Defensively, I am less interested in Chris Tanev than others. Tanev is very, very slow, on the wrong side of 30, and has probably been bailed out by Jacob Markstrom a lot more than you realize. If the Devils are going to go for a Flames defenseman, they should swing for the fences and create a package for Noah Hanifin, as the left side is arguably weaker than the right with the injury to Jonas Siegenthaler. But, I don’t think that trade is available right now. If the Flames are more out of the playoff race around the deadline, I think Tom Fitzgerald should call and see if they can work out a trade with an extension in place. Around the league, otherwise, I am not sure the Devils can do much better than Nick DeSimone among the teams that already count themselves out of the playoffs. It’s going to take a few weeks for that market to open up.

At goalie, I do not think the Devils should abide by any price for Jacob Markstrom that involves Alex Holtz or Seamus Casey. And if they get a guy like John Gibson, they’re getting a roughly average goalie on a big contract — though he should cost less than Markstrom. I think a “make a move now” trade would be targeting one of Marc-Andre Fleury (if he’s willing to play for anyone other than Minnesota or Pittsburgh), Kaapo Kahkonen of the San Jose Sharks, or Petr Mrazek of the Chicago Blackhawks. Of these options, Mrazek is likely the best, with a .910 save percentage in 34 games. And in this area, these teams are squarely out of the playoff race: a trade is possible.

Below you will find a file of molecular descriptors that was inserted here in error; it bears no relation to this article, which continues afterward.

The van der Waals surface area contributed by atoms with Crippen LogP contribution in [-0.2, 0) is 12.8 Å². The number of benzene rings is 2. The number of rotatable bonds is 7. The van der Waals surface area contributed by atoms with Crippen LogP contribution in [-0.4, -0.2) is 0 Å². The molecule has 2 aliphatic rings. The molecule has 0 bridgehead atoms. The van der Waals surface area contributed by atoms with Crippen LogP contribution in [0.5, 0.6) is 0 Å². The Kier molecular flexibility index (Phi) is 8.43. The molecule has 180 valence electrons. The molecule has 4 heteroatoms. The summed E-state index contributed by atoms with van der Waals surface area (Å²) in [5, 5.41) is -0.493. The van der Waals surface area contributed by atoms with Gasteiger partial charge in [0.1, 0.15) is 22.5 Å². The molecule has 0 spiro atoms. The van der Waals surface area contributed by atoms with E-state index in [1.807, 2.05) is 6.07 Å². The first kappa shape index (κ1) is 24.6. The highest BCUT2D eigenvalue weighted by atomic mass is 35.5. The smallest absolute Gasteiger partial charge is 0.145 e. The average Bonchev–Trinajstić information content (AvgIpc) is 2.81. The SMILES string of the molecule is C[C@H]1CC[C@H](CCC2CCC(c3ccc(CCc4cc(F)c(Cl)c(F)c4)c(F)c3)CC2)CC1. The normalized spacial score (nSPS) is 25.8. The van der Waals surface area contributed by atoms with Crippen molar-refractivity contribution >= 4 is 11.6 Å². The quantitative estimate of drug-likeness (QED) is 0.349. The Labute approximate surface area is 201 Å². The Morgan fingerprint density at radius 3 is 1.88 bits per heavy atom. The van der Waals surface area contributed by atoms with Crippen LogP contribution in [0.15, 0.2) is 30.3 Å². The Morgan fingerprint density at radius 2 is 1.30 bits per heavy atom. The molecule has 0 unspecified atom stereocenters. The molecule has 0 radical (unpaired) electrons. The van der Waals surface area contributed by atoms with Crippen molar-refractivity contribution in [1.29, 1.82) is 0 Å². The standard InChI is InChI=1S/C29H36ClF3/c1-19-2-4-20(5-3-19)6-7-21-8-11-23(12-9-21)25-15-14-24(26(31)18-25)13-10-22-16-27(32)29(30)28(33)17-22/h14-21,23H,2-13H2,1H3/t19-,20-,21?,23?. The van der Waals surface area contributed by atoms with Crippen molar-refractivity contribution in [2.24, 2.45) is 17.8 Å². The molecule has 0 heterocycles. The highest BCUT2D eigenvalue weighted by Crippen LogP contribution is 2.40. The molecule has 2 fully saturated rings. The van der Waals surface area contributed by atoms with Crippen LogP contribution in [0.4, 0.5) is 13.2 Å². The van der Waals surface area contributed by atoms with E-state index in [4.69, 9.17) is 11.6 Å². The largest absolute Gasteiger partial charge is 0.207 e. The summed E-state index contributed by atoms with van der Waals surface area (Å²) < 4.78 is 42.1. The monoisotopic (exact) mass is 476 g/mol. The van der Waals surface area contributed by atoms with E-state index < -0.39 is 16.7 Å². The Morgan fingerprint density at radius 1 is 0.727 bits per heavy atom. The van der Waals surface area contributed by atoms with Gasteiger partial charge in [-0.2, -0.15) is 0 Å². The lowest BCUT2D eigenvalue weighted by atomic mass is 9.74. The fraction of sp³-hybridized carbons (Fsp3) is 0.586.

Making Good of Nico’s Challenge

What team do these players want the Devils to be? When I watch this team play, I see forwards that act like the puck is going to magically come to them in the neutral zone. They’re not necessarily getting in the way of bodies or passes, but the skaters have been keeping such wide gaps anyway that teams are more or less able to do whatever they want with the puck in the Devils’ defensive zone. Each and every Devils forward needs to be better about applying pressure on the forecheck and in the neutral zone, as well. The weak structure starts there: how many goals can you remember this season coming off of hard effort on the forecheck? Do we really want to say that the only forwards we can trust to give a 200-foot effort are Hischier, Bratt, Haula, Lazar, Bastian, and Tierney? That has been the reality since Jack got hurt.